The requirements of the No Child Left Behind act have resulted in arts education being cut out of public school budgets across the nation. That means children are receiving less exposure to opportunities for creative expression, especially if they’re in low-income neighborhoods or living in foster care or group home situations where the chances for extracurricular activities are few.
“Testing mandates for No Child Left Behind have limited anything other than math and language skills in a lot of schools,” says Tom DeCaigny, executive director of the Performing Arts Workshop in San Francisco. “Teachers teach to the test, but we’re starting to see acknowledgements that that model just isn’t working.”
Many private nonprofits and youth agencies are stepping into the gap, not just for the sake of arts education but also because creative expression gives at-risk youth an empowering voice. “A lot of at-risk young people want something real,” says DeCaigny. “Performing arts give them a sense of purpose and humanity, as well as tools for critical thinking and examining their own lives in relationship to the world.”
How to do the arts
Teniqua Broughton, program director with Free Arts of Arizona, says her organization’s programs are typically delivered through group sessions with several students working with one mentor artist. “We find kids are more open to activities in a group than one on one,” she says.
Ray Nelson, founder of Guitars Not Guns, has found the same thing. His program provides instruction in guitar to foster care youths through group music lessons provided by several teachers at once.
A critical component of youth development through the arts is relationship-building between students and instructors. At the Performing Arts Workshop, kids work with the same teaching artist from one week to the next, allowing them to develop a trusting relationship with an adult.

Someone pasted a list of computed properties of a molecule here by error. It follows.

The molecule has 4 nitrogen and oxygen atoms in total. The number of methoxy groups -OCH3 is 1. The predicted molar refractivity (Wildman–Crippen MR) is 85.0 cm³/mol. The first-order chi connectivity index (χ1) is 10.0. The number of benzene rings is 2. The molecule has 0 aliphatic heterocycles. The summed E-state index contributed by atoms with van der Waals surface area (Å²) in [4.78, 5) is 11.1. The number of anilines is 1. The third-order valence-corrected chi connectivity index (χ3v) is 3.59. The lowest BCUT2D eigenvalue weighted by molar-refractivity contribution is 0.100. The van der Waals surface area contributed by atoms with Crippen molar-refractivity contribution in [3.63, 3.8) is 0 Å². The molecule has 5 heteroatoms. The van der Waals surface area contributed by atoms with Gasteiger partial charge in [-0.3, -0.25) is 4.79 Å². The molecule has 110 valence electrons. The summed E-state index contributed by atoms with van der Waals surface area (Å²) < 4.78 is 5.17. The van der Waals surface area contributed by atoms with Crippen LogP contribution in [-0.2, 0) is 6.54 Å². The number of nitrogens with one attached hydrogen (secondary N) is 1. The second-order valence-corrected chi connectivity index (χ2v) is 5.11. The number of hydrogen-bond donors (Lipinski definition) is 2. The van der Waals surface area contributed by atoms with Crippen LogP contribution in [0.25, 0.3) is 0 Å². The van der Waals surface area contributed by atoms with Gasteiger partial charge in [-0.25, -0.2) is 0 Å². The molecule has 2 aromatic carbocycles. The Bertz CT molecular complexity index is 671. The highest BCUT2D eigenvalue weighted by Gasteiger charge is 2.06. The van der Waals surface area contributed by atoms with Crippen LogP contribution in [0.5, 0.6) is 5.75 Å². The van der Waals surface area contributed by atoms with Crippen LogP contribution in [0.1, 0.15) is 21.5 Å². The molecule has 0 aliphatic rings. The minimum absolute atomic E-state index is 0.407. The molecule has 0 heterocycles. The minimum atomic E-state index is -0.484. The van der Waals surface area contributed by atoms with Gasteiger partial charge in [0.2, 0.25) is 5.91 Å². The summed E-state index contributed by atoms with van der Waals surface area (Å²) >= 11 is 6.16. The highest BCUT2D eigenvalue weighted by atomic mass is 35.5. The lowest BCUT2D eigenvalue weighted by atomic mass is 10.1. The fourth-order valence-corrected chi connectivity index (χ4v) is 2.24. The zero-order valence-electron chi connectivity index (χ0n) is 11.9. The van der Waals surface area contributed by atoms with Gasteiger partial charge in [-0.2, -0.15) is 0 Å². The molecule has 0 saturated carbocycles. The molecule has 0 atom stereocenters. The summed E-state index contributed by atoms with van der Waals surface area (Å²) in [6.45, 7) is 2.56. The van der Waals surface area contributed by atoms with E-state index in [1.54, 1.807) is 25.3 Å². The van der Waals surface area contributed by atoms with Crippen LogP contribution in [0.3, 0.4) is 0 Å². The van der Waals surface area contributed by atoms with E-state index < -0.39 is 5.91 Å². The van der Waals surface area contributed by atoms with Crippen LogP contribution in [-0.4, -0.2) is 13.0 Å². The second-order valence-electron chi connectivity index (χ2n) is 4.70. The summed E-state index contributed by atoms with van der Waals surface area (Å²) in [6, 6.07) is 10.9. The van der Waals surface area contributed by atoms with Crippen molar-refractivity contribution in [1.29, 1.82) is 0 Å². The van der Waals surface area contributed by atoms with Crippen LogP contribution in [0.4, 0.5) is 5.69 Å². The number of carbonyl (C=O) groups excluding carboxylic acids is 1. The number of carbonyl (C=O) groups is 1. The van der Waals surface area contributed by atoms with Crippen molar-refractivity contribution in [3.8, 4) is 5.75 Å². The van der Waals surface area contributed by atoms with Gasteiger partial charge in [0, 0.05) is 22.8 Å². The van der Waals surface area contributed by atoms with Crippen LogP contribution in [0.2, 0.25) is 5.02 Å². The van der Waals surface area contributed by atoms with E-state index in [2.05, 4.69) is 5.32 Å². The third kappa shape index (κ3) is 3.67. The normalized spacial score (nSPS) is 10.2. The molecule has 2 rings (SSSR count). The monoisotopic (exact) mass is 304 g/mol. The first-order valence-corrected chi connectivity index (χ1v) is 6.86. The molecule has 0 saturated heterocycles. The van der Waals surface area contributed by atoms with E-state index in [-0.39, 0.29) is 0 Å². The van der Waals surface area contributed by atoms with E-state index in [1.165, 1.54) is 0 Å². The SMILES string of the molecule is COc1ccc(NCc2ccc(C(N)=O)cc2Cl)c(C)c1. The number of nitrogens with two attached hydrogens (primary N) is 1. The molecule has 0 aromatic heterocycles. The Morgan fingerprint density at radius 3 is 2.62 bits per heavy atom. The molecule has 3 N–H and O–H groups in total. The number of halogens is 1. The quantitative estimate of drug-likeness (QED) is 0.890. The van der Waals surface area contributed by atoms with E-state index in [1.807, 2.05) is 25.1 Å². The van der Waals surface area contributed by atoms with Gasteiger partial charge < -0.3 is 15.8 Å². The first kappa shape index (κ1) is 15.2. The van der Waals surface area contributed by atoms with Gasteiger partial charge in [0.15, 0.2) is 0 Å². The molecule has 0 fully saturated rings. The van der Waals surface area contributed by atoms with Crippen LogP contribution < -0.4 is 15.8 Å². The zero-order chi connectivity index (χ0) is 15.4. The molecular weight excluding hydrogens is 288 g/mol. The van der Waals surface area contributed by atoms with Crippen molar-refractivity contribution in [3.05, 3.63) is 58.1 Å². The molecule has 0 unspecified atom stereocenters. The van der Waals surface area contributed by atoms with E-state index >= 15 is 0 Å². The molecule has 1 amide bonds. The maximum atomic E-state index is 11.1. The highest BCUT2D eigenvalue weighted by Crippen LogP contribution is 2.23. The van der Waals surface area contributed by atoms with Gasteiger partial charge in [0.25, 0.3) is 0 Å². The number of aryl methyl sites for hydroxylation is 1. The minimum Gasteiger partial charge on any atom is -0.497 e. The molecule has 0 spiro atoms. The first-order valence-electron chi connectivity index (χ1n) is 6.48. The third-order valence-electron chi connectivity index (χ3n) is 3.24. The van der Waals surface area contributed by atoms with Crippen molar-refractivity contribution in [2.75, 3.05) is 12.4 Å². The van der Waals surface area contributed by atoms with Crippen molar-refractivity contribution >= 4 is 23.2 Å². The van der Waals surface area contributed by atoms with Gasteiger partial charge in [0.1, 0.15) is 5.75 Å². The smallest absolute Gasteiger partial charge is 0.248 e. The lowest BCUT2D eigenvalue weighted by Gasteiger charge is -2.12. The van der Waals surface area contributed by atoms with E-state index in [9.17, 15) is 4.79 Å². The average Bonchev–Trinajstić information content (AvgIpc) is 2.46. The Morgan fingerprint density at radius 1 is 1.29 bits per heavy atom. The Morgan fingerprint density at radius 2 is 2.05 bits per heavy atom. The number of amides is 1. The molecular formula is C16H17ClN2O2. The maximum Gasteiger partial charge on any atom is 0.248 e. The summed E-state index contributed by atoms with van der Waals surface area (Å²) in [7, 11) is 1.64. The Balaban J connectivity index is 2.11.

Why it works
“Some of these kids live in the system,” says Broughton of the youth Free Arts serves, many of them long-term residents of treatment centers and group homes. “It’s critical to use the arts with these kids because they need a chance for choice and expression.” Broughton says the arts give young people an outlet for their pain, rather than letting that pain define who they are. “When kids have a chance to say how they feel, it gives them a voice.”
“The performing arts are a safe place to let emotions out,” says Nicolette Stearns, co-founder of ArtStream, a Bethesda, Md.,-based organization that takes theater to underserved communities. “Theater works because it feels safe,” she adds. “It allows for distance, so it’s not like therapy. It’s more abstract, so people don’t feel forced to express themselves.”
Stearns says it’s essential when starting performing arts programs for underserved communities to call on local arts resources for help. ArtStream has received support from the Arts and Humanities Council of Montgomery County and the Maryland State Arts Council. “Find resources in your community,” she says. “If you don’t know how to do something, go to someone who does.” Stearns and her colleagues also called on old contacts in the theater industry to help with their program and relied on local teens as volunteers. Some of those teens have come back to work for ArtStream as adults.
Recruiting people to teach performing arts to at-risk kids isn’t as tough as one might imagine. Broughton says Free Arts of Arizona has more than 700 volunteers on its roster. “Keeping them and keeping them active is harder than recruiting,” she says, noting that Free Arts is working at capacity and has a waiting list of group homes and treatment centers that want to use the organization’s services.
Nelson, with Guitars Not Guns, also has no shortage of volunteers, attracting instructors who include practiced musicians, attorneys, policemen and businesspeople who happen to know how to play the guitar and like working with kids.
Despite volunteers’ willingness, finding time to teach can be a problem, particularly if the program is run in conjunction with a school or school system. DeCaigny says organizations must work with teachers and administrators in coming up with an arts curriculum that teaches critical life skills, if they want to make use of in-school time.
“We’re in a very competitive academic environment,” he says. “Institutional time is the biggest challenge.” He says it’s also important to evaluate what you’re doing on a continuing basis. “We’ve been around 45 years, but that doesn’t mean we have this figured out,” DeCaigny says. “Make sure kids are responding to what you’re doing.”
Few of the programs conduct formal evaluations, but they rely instead on informal, anecdotal information about their success.
Deborah Huso is a freelance writer in Blue Grass, Va. firstname.lastname@example.org.